US valley will make you a happy camper
IT IS the outdoor enthusiast's trifecta: spectacular scenery, great food and lodging, and no crowds. Two out of three is easy enough to come by.
An outdoorsy guy myself, I learnt recently from friends about one spot that seemed to have a shot at all these - the Stehekin (pronounced steh-HEE-kin) Valley of Washington state.
A small settlement wedged between fjord-like Lake Chelan and the jagged eastern slopes of the Cascades, Stehekin has several comfortable lodges, an excellent bakery and, best of all, relatively few visitors.
My wife, Jen, and I visited for three days and two nights last summer, and I can confirm that Stehekin hits the trifecta.
Stehekin's roads will take you to the famous Stehekin Pastry Company, trailheads and the old log-cabin schoolhouse.
But what matters most is what they don't reach - the outside world. The only way in and out of Stehekin is by boat, seaplane or hiking trail.
It is an old-school frontier community, the kind that these days is found only in rural Alaska. And it makes a pretty great weekend trip from almost anywhere in Washington state.
We decided to take the ferry in, then set our sights higher - a summit of 2,476m McGregor Mountain, the big black peak that looms over Stehekin Valley.
First, of course, we had to get to this little Shangri-La. On a Friday afternoon, we drove east out of Seattle.
Chelan and Stehekin lie on opposite sides of Lake Chelan. Hotels were among the first structures built on the shores of the lake.
We stayed at one of these hotels, a 170-room lakefront lodge called Campbell's Resort.
The next morning, we boarded the Lady of the Lake ferry for Stehekin.
It takes four hours via a slow and comfortable boat ride, and 21/2 via the bare-bones express.
With ridges and peaks dominating the horizon 2,100m above you on all sides, the Stehekin Valley feels cosy, but it's actually quite spread out.
After checking into our hotel just above the boat landing, we walked down the road and rented bikes from Ron Scutt, who teaches at the Stehekin school in the off-season.
From there, we went to the Stehekin Pastry Company, known around the valley as simply "the Bakery".
Its cinnamon rolls don't just roll around your taste buds. They gambol; they frolic. The ice cream is fresh and the coffee worthy of Seattle.
With full stomachs, we headed up-valley. We left our bikes at a trailhead and spent a pleasant couple of hours bushwhacking along a brook.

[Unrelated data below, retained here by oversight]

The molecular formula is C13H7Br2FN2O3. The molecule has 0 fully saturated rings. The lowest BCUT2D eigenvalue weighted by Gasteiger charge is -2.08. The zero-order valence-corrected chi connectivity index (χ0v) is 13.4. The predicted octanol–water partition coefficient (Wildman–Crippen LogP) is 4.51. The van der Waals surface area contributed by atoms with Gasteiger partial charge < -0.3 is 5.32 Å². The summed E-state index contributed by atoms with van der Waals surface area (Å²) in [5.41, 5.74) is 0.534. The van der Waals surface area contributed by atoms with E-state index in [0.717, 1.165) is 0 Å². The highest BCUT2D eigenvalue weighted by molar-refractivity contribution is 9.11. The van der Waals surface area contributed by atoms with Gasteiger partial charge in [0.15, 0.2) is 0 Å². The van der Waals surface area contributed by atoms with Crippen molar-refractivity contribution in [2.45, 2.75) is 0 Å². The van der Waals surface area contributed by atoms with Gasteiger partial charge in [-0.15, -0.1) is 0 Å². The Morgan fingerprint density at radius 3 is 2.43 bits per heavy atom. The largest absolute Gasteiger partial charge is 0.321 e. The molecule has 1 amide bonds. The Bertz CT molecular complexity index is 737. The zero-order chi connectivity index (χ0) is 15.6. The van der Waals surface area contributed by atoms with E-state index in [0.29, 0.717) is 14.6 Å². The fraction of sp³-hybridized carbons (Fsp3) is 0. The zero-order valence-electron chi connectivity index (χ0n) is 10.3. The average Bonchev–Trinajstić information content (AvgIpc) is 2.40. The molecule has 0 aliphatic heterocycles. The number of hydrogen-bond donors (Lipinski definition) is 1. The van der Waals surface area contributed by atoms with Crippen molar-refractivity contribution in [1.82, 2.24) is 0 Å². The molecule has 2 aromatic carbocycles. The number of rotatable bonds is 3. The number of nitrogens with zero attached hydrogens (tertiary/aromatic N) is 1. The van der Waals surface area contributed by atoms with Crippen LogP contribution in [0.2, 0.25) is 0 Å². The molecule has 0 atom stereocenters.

Afterwards, we biked up to the Stehekin River and washed our feet and hands, looking up at the snow still lingering on the southern face of McGregor Mountain.
Then we continued, stopping to read about the valley's history at the log-cabin schoolhouse, admire the prismatic spray at Rainbow Falls and poke around an apple orchard.
All day, we saw only a handful of people.
When we arrived in Stehekin, the first thing we did was make plans for our hike.
Nick Davis of Stehekin Reservations in the log cabin down the road offered to save us some time and drive us to the trailhead.
So, just before dawn the next day, we piled into Nick's burgundy pickup with our daypacks and trekking poles.
Nick let us off just inside North Cascades National Park and, in the early morning shadow of the mountain, we began to climb.
The trail was long and unrelenting, but never boring.
Every 150m up, we'd be awarded a new prize: A bird's-eye view of Coon Lake! Lime-green lichen on the pine boughs! The treeline!
And, of course, saving the best reward for last - Glacier Peak, Washington's most remote volcano, its glacier-cloaked summit rising above the ridge that hid it from our eyes for so long.
We hit the end of the trail close to noon. Above us lay a 305m scree and boulder scramble to McGregor's summit.
Below us lay the vertical mile we had just climbed and, crucially, the shuttle that would take us from the edge of the park back to civilisation.
We were supposed to have dinner that night at the Stehekin Valley Ranch, where they would be serving baked chicken, potatoes au gratin and at least five different homemade pies.
If we turned around then, we could catch an earlier shuttle and have time to clean up before dinner, even stop by the Bakery for ice cream.
Jen looked at me, then said what we were both thinking: "I could really use a shower."
So we waved at Glacier Peak, cinched our boots and started back down. After all, we had dinner reservations.